The business market
Another key question for British Midland is whether it can retain competitive advantage in the business market. With the launch of Diamond EuroClass in 1993, British Midland became the first airline to offer a separate business cabin on all its European routes, at headline fares up to 40% cheaper than rivals'. With subsequent product and fare enhancements, such as the Diamond Club FFP or the Diamond Pass season ticket, British Midland has worked hard to maintain its reputation among business travellers. In addition, Diamond EuroClass was upgraded in 1996 and introduced onto UK domestic routes in October 1996.
Following analysis, the airline concluded that business travellers are prepared to pay a little extra for a better business class product. But while business customers appreciate all the extras that, say, Diamond EuroClass can deliver, what they really value — and what they are prepared to pay a margin for — is what Reid calls "space". That means space on the ground — i.e. a segregated business lounge — as well as space on the cabin. Hence British Midland’s decision to go from six–abreast to five–abreast.
This can cause short–term pain, as on peak routes revenue is foregone, but British Midland sees a longer–term gain in customer loyalty, which leads to added margin via the concept of customer lifetime value. The only problem for British Midland is that if its analysis is correct, the idea of space could easily be copied by BA (although BA has not yet followed British Midland’s two–class domestic UK service). British Midland would then have to find other business class innovations.
But at least British Midland is helped (so far at least) by the reputation that Sir Michael has built up for being the business travellers champion, battling away to increase choice on some of Europe’s busiest routes. It’s a shrewd image, but sceptical observers may detect a hint of Branson–type hype in the image Sir Michael puts forward.
Reid believes a boost will be given to its business class service by new Airbus equipment. The $1bn deal was signed in July 1997, for 11 A320s and 9 A321s (subsequently increased to 12 and 10 respectively), to be delivered over 1998–2003. Four of each type will be bought direct from Airbus and the remainder will be acquired under a lease agreement with ILFC. The airline often mixes and matches leasing and purchasing in order to achieve the right balance of both cash flow and balance sheet effect. In March 1996 it purchased seven 737–500s it had previously leased, but only a few months' later — in May 1996 — it sold and leased back four of the same aircraft.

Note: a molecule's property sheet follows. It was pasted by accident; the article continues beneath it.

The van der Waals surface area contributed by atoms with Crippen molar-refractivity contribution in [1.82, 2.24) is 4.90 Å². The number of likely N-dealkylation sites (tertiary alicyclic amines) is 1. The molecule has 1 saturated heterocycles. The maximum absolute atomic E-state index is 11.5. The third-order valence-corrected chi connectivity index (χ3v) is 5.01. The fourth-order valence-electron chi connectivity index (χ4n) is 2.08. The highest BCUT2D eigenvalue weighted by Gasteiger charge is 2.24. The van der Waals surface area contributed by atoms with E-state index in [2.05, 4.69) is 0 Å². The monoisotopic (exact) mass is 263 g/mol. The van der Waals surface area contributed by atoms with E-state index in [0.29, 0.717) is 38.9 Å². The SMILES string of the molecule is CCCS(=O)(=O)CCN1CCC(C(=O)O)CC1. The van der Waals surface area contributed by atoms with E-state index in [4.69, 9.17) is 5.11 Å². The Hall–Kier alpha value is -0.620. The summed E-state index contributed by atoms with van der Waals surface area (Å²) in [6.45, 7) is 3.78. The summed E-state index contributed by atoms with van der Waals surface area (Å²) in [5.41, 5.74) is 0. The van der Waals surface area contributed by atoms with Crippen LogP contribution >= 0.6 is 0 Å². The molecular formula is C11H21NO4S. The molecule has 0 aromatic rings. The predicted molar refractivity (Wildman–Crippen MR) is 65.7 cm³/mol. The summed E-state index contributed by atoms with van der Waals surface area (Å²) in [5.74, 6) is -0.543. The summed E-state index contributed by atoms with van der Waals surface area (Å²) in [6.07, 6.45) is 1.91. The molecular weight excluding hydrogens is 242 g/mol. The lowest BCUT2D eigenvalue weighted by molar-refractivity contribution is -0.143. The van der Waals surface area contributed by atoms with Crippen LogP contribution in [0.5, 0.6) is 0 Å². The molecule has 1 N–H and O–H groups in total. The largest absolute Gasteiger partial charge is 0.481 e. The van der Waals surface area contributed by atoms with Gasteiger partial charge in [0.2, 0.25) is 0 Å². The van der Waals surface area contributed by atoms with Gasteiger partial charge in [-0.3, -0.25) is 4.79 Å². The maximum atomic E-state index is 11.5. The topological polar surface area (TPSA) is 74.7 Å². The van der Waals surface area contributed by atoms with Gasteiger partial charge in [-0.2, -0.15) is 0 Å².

The fleet decision came down to the A321 versus the 757 (and depending on that decision, A320s or 737s would also be ordered). Reid says he likes to think that the A321 was chosen solely because it was the best operational choice, but he admits that price too was a factor. But even if Boeing had beaten Airbus on price, British Midland would probably have gone for Airbus anyway due to flight deck commonality between the A321 and A320. In any case, says Reid, "BA has the 757, so the A321 is yet another point of differentiation". On the turboprop front, on March 29 the airline is launching a sub–brand, British Midland Commuter, which will use Saab 340s on existing British Midland routes and some ex- Business Air routes.
In the medium–term, British Midland’s profit improvement will continue. In the ten months to October 31, 1997, airline turnover increased 16% on the same period in 1996 and passengers carried rose by 7%. Passenger load factor increased 2.8 points to 70.1%. According to Reid, British Midland will report pre–tax profits for 1997 of "at least $24.5m, compared with $9.5m in 1996.
Longer–term, however, there remains one key question — what will become of British Midland, both the airline and the group, once Sir Michael Bishop retires? Just when Sir Michael will exit from his shareholding is anyone’s guess, but the form it takes could have a tremendous impact on the future of the airline. For example, SAS has pre–emption rights and might have very different plans for British Midland if it took control. On the other hand, a flotation might pressure management into short–term profit maximisation.
But all this is no more than speculation, and until the day Sir Michael retires British Midland is likely to continue its steady, if conservative, progress.
|Current fleet||Orders (options)||Delivery/retirement schedule|
|737-300||8||0||Precise plans for the 737 fleet (i.e. how|
|737-400||5||0||many will be kept and how many will be|
|737-500||13||0||released) have yet to be announced.|
|A320||0||12||From April 1998 to 2003. Four from|
|Airbus and eight on lease from ILFC|
|A321||0||10||From April 1998 to 2003. Four from|
|Airbus and six on lease from ILFC|